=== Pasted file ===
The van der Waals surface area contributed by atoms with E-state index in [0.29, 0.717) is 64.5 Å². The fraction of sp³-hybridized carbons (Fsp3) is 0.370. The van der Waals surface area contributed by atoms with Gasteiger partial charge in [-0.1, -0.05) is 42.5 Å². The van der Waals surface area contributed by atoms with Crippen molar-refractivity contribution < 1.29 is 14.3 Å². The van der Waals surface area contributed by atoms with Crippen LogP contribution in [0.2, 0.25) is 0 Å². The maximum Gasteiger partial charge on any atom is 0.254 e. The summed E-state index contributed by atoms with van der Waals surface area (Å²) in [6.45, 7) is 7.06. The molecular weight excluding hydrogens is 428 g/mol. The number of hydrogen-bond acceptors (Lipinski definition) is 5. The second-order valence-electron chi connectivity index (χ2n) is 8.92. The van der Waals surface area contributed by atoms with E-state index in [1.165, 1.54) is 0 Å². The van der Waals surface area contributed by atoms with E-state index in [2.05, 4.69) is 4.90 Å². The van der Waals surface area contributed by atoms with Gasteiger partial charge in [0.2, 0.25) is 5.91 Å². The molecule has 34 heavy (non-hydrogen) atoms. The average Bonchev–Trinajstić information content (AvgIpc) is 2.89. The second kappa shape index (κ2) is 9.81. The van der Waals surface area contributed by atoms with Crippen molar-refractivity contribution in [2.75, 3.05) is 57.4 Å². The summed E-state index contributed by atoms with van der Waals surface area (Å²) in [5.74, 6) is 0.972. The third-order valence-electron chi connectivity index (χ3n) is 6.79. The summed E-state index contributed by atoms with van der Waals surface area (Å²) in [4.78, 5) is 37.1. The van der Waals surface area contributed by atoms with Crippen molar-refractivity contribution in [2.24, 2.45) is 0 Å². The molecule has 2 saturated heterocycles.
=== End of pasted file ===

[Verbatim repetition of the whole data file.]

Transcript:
The van der Waals surface area contributed by atoms with E-state index in [0.29, 0.717) is 64.5 Å². The fraction of sp³-hybridized carbons (Fsp3) is 0.370. The van der Waals surface area contributed by atoms with Gasteiger partial charge in [-0.1, -0.05) is 42.5 Å². The van der Waals surface area contributed by atoms with Crippen molar-refractivity contribution < 1.29 is 14.3 Å². The van der Waals surface area contributed by atoms with Crippen LogP contribution in [0.2, 0.25) is 0 Å². The maximum Gasteiger partial charge on any atom is 0.254 e. The summed E-state index contributed by atoms with van der Waals surface area (Å²) in [6.45, 7) is 7.06. The molecular weight excluding hydrogens is 428 g/mol. The number of hydrogen-bond acceptors (Lipinski definition) is 5. The second-order valence-electron chi connectivity index (χ2n) is 8.92. The van der Waals surface area contributed by atoms with E-state index in [1.165, 1.54) is 0 Å². The van der Waals surface area contributed by atoms with E-state index in [2.05, 4.69) is 4.90 Å². The van der Waals surface area contributed by atoms with Gasteiger partial charge in [0.2, 0.25) is 5.91 Å². The molecule has 34 heavy (non-hydrogen) atoms. The average Bonchev–Trinajstić information content (AvgIpc) is 2.89. The second kappa shape index (κ2) is 9.81. The van der Waals surface area contributed by atoms with Crippen molar-refractivity contribution in [2.75, 3.05) is 57.4 Å². The summed E-state index contributed by atoms with van der Waals surface area (Å²) in [5.74, 6) is 0.972. The third-order valence-electron chi connectivity index (χ3n) is 6.79. The summed E-state index contributed by atoms with van der Waals surface area (Å²) in [4.78, 5) is 37.1. The van der Waals surface area contributed by atoms with Crippen molar-refractivity contribution in [2.24, 2.45) is 0 Å². The molecule has 2 saturated heterocycles.